Palindrome

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A palindrome is a word, phrase, number or other sequence of units that can be read the same way in either direction (the adjustment of punctuation and spaces between words is generally permitted). Composing literature in palindromes is an example of constrained writing. The word "palindrome" was coined from Greek roots palin (πάλιν; "again") and dromos (δρóμος; "way, direction") by English writer Ben Jonson in the 17th century. The actual Greek phrase to describe the phenomenon is karkinikê epigrafê (καρκινική επιγραφή; crab inscription), or simply karkiniêoi (καρκινιήοι; crabs), alluding to the backward movement of crabs, like an inscription that can be read backwards.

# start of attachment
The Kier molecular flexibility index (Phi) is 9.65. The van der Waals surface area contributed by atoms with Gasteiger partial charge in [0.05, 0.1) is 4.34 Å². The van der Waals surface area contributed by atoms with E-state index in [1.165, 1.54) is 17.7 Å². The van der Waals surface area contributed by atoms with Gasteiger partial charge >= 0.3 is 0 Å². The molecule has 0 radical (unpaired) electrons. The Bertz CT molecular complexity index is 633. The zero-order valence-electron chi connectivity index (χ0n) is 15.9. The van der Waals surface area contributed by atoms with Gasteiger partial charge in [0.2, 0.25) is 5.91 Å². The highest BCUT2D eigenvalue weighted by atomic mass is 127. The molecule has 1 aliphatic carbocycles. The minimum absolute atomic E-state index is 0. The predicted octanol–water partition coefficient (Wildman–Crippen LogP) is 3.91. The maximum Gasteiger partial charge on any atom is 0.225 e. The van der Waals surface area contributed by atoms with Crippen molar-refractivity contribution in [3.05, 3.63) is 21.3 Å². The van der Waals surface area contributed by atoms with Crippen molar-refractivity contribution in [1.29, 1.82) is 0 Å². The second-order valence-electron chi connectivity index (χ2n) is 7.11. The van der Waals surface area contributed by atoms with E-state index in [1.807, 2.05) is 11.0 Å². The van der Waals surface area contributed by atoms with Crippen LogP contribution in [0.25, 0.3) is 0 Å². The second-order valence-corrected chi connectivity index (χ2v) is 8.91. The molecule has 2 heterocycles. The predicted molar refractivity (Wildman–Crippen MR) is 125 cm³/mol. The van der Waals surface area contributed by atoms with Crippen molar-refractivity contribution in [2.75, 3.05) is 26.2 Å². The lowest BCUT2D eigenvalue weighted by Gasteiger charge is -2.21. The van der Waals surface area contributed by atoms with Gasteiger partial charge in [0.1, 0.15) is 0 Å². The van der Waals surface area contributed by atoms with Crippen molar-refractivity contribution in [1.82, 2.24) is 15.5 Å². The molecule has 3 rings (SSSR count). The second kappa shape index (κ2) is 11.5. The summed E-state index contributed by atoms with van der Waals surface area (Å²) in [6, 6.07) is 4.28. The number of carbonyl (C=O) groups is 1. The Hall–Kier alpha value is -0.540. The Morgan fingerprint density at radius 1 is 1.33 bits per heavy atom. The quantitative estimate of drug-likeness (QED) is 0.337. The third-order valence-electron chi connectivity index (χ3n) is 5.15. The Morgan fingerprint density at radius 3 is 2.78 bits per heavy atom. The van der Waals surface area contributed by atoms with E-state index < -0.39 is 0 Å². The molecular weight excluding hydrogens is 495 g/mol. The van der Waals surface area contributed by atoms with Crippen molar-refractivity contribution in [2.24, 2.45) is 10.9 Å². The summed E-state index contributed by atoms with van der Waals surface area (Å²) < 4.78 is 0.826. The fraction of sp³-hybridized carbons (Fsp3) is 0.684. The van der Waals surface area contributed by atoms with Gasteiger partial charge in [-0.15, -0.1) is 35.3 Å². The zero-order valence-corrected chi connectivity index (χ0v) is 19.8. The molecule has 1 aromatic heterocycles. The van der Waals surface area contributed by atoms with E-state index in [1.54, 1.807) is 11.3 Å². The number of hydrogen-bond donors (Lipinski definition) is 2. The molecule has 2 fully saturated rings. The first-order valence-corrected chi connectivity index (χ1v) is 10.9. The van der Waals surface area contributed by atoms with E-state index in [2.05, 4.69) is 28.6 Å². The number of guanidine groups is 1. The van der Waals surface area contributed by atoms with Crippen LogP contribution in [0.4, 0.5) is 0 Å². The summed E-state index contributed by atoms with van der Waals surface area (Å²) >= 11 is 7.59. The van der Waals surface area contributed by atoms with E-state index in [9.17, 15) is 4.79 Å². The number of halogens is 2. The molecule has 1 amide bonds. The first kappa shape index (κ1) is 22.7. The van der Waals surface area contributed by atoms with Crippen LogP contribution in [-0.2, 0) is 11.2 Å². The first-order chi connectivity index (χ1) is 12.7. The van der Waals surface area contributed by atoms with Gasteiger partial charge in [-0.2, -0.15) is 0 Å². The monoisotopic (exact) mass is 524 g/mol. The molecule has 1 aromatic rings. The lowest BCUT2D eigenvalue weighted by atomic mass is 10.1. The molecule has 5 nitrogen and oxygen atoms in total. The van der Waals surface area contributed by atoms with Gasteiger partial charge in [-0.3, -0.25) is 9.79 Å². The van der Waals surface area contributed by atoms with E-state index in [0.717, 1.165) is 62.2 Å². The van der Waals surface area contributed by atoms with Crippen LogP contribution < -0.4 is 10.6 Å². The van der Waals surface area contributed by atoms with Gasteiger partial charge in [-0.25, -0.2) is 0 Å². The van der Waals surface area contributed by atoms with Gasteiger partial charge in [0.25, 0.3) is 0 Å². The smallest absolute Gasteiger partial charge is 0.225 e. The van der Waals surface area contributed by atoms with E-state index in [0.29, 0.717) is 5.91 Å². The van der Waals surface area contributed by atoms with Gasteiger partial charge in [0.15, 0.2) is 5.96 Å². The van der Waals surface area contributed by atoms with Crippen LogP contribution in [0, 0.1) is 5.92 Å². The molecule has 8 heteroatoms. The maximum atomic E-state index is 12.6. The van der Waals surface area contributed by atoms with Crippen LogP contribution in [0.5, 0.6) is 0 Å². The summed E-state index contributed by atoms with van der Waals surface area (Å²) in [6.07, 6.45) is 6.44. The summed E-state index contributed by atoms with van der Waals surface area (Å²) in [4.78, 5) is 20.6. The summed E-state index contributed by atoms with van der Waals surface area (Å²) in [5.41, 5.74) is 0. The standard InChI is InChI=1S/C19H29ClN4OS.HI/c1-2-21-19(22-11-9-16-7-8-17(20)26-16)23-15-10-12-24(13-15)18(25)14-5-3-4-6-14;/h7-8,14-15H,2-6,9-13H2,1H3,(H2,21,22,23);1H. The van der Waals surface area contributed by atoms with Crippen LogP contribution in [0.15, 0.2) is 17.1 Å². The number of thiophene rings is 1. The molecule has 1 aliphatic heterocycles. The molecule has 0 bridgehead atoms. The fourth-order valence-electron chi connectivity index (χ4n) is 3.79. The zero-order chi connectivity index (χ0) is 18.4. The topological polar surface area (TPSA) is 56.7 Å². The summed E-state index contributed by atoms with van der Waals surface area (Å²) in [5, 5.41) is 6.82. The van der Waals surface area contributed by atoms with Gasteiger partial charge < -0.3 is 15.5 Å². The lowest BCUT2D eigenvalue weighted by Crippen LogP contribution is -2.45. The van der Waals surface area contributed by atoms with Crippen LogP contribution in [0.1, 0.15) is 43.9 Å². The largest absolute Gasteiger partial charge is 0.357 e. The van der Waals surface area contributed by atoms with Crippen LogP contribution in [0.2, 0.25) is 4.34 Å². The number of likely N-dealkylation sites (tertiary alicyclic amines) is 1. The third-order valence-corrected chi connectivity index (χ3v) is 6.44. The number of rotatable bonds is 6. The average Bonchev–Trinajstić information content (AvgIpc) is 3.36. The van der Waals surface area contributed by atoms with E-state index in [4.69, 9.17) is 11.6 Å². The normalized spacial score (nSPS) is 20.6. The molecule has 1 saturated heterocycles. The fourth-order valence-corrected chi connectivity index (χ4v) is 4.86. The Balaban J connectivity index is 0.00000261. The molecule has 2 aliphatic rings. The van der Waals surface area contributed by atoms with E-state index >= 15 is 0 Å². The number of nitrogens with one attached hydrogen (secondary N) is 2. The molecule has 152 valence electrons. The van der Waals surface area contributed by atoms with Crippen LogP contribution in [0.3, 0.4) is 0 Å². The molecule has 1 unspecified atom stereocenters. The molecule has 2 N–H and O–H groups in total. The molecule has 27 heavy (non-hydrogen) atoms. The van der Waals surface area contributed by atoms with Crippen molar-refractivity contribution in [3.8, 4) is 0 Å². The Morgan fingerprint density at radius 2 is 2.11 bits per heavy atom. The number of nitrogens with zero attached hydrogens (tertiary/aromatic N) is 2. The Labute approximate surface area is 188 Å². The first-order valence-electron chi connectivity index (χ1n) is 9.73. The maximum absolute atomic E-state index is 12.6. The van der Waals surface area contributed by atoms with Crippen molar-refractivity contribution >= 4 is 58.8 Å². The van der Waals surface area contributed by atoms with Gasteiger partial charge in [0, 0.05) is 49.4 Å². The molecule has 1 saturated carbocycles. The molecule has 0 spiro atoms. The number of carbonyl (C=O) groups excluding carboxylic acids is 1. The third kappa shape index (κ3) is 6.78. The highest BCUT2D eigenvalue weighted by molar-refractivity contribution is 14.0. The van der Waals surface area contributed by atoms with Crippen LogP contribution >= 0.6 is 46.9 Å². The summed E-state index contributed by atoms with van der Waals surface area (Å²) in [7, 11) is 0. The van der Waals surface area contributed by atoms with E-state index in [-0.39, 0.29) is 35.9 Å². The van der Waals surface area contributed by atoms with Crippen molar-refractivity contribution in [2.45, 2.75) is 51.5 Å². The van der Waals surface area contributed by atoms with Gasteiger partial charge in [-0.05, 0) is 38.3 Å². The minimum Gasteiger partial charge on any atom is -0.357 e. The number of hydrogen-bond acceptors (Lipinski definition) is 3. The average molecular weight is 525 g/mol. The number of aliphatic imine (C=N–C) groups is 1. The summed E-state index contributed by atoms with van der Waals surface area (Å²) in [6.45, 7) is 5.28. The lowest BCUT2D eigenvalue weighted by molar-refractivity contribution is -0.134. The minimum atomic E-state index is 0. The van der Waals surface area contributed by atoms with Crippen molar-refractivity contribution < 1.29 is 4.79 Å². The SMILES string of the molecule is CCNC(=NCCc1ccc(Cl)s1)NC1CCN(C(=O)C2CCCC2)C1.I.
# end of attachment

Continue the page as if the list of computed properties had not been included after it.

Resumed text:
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History

Palindromes date back at least to 79 AD, as the palindromic Latin word square "Sator Arepo Tenet Opera Rotas" (The farmer/sower, Arepo, sows the seeds) was found as a graffito at Herculaneum, buried by ash in that year. This palindrome is remarkable for the fact that it also reproduces itself if one forms a word from the first letters, then the second letters and so forth. Hence, it can be arranged into a word square that reads in four different ways: horizontally or vertically from either top left to bottom right or bottom right to top left.

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